Mini-Taj in the Yuma Desert
It’s not as big as the Taj Mahal in India, but a little church in the desert north of Yuma was also built for the same reason — in memory of one man’s beloved companion. The Taj was erected between 1632 and 1654 near Agra, India, as a mausoleum for Mumtaz-I-Mahal, a favorite wife of Mogul emperor Shah Jahan. It stands about 330 feet tall at its highest points and features a massive double dome sitting atop a 260-foot pinnacle. An estimated 20,000 men worked on the project.
Yuma area farmer Loren Pratt’s tribute to his late wife, Lois, is a tiny wooden chapel that sits on a flat spot in the middle of his cotton and lettuce fields. The building stands about 15 feet tall and can seat six to eight people. With the help of friends and relatives, Pratt constructed it in a few months in 1966.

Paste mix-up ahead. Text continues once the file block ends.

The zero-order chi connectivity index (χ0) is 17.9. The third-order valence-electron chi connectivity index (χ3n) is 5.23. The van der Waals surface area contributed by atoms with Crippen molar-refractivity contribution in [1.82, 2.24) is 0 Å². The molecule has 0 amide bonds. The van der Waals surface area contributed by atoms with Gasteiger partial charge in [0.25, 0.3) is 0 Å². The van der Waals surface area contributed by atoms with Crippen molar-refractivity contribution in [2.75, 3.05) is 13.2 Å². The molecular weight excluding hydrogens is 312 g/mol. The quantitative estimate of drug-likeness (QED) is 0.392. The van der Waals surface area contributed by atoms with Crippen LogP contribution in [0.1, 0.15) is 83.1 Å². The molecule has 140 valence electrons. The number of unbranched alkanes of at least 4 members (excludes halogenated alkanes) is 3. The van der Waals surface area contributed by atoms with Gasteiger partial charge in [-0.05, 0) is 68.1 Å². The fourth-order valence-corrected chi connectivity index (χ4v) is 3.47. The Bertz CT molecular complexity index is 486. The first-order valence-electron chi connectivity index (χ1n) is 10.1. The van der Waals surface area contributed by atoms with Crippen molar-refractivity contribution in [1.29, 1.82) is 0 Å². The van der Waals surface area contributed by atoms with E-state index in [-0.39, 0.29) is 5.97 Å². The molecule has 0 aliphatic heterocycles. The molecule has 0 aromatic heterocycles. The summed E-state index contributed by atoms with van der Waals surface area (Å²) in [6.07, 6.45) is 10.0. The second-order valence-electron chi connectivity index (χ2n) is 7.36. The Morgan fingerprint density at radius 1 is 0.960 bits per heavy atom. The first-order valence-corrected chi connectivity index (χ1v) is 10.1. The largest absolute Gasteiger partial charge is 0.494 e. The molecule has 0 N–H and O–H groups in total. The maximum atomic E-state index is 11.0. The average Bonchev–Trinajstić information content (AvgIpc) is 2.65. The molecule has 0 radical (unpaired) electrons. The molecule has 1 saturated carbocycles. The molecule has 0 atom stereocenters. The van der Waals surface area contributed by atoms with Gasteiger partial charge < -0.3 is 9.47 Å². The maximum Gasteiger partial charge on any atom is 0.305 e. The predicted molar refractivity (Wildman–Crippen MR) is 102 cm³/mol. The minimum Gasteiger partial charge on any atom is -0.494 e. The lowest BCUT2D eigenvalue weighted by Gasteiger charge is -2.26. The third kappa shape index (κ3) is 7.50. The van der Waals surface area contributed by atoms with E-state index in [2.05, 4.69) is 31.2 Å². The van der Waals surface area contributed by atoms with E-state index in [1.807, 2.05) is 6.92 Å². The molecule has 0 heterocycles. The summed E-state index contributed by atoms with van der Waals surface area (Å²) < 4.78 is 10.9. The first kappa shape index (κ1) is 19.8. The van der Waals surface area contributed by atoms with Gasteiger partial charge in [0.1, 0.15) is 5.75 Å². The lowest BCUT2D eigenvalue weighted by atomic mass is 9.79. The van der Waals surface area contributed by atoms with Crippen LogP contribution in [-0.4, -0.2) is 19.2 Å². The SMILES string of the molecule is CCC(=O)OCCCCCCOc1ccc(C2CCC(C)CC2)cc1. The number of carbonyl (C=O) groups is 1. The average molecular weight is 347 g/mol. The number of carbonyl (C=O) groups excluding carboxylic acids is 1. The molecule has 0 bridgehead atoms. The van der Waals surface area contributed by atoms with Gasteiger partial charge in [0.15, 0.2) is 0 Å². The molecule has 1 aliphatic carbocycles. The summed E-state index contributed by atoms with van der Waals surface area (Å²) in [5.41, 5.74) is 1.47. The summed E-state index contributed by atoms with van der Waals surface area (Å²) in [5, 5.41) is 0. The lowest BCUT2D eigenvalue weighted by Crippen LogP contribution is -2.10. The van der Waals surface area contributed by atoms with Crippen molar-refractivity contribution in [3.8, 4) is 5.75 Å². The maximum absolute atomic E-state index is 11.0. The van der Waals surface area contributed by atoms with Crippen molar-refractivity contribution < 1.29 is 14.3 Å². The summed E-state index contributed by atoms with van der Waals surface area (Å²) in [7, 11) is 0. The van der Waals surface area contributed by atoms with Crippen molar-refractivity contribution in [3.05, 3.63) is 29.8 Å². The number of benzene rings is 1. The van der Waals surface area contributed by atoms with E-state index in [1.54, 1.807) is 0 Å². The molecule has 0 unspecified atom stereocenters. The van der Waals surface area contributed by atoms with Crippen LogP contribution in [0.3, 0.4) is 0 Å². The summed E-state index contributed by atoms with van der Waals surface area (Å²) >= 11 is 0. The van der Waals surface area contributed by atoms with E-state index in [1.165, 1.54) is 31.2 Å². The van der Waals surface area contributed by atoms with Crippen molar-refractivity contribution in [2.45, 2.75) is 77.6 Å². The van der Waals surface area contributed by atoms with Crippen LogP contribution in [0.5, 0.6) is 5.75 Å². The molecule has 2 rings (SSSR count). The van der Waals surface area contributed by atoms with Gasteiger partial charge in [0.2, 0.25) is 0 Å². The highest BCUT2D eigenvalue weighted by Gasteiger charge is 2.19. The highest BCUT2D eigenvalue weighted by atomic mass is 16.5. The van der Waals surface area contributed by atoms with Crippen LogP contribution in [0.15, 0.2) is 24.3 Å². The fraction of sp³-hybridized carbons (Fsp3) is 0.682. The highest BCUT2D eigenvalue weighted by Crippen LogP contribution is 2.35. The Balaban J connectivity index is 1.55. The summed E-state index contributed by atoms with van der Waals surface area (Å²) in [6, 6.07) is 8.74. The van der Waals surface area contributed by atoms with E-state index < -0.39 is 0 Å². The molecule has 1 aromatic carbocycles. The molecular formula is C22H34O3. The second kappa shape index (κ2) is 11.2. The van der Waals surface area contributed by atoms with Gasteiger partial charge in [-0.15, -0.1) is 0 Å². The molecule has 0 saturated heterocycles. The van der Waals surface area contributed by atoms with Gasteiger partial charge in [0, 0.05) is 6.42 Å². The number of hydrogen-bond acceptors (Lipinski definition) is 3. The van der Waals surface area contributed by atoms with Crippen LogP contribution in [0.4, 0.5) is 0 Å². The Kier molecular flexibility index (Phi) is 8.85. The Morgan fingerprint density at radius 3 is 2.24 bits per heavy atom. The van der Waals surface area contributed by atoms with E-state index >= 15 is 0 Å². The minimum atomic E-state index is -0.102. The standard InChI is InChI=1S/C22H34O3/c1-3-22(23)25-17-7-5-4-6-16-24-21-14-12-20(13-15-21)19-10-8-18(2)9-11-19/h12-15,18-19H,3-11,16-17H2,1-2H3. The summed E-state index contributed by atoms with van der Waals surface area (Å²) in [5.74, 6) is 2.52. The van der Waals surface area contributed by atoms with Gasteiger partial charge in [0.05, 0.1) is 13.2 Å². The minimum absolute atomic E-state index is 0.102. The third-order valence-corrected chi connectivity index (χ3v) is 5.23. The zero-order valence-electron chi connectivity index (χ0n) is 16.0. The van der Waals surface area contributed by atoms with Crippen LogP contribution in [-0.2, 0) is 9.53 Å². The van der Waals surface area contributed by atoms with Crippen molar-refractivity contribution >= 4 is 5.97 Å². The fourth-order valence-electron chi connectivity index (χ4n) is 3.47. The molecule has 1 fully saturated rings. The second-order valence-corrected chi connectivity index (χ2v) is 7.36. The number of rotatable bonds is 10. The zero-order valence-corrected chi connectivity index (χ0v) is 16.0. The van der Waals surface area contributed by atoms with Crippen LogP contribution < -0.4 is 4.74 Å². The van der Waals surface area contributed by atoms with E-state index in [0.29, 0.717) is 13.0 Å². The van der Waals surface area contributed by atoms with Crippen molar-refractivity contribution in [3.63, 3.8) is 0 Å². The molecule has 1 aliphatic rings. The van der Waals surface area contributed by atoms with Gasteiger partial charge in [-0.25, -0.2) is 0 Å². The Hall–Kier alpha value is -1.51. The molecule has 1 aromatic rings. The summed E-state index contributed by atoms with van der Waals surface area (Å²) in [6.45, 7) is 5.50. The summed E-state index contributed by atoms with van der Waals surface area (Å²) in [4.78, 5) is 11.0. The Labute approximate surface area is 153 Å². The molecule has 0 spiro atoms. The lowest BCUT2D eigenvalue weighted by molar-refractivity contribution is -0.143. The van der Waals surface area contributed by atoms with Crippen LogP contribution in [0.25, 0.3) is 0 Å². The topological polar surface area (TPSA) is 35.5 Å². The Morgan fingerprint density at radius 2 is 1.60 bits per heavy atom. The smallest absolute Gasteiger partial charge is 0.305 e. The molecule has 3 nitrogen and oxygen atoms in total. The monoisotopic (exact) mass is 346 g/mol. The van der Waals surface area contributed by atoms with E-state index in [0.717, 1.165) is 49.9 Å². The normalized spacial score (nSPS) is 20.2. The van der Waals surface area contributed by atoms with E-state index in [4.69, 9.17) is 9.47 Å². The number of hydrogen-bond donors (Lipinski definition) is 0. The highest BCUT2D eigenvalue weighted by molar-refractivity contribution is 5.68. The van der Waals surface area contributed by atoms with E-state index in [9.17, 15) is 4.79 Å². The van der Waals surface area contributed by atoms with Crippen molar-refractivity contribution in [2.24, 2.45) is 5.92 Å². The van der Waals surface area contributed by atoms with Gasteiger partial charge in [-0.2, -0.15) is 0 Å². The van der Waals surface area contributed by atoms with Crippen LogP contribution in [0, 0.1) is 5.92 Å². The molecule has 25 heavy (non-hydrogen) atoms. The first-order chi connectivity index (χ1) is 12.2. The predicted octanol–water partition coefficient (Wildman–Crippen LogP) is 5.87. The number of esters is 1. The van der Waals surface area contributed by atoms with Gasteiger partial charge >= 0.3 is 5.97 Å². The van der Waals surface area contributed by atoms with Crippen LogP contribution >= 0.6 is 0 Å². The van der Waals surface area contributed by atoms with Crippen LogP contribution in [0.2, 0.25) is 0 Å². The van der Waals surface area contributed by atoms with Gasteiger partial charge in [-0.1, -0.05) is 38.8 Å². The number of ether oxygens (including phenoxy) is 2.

The church is small on the outside, measuring about six feet by eight feet, and it’s even smaller inside. The pews hold one person comfortably but can accommodate two if they don’t mind sitting real close together. There’s a small podium in the front but few either deliver or listen to sermons, especially in the summer months, because there’s no air conditioning.
The chapel is located on U.S. 95 about 15 miles north of Yuma and is usually open to visitors during the daylight hours.